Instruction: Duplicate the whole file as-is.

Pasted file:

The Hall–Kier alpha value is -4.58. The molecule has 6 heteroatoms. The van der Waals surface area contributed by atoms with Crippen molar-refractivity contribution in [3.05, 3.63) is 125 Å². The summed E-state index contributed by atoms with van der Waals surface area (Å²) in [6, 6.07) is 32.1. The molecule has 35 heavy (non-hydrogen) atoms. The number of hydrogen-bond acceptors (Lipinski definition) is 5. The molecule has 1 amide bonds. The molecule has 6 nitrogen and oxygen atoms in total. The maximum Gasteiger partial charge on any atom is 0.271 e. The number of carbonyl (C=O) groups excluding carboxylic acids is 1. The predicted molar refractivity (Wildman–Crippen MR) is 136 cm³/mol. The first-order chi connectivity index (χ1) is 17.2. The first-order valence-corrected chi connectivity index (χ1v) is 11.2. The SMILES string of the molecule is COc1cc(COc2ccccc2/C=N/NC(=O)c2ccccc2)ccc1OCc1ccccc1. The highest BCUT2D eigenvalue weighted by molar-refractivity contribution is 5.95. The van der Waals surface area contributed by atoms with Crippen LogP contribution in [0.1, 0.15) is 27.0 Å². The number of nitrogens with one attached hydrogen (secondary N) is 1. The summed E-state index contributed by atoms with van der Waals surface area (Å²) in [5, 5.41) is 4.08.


The Hall–Kier alpha value is -4.58. The molecule has 6 heteroatoms. The van der Waals surface area contributed by atoms with Crippen molar-refractivity contribution in [3.05, 3.63) is 125 Å². The summed E-state index contributed by atoms with van der Waals surface area (Å²) in [6, 6.07) is 32.1. The molecule has 35 heavy (non-hydrogen) atoms. The number of hydrogen-bond acceptors (Lipinski definition) is 5. The molecule has 1 amide bonds. The molecule has 6 nitrogen and oxygen atoms in total. The maximum Gasteiger partial charge on any atom is 0.271 e. The number of carbonyl (C=O) groups excluding carboxylic acids is 1. The predicted molar refractivity (Wildman–Crippen MR) is 136 cm³/mol. The first-order chi connectivity index (χ1) is 17.2. The first-order valence-corrected chi connectivity index (χ1v) is 11.2. The SMILES string of the molecule is COc1cc(COc2ccccc2/C=N/NC(=O)c2ccccc2)ccc1OCc1ccccc1. The highest BCUT2D eigenvalue weighted by molar-refractivity contribution is 5.95. The van der Waals surface area contributed by atoms with Crippen LogP contribution in [0.1, 0.15) is 27.0 Å². The number of nitrogens with one attached hydrogen (secondary N) is 1. The summed E-state index contributed by atoms with van der Waals surface area (Å²) in [5, 5.41) is 4.08.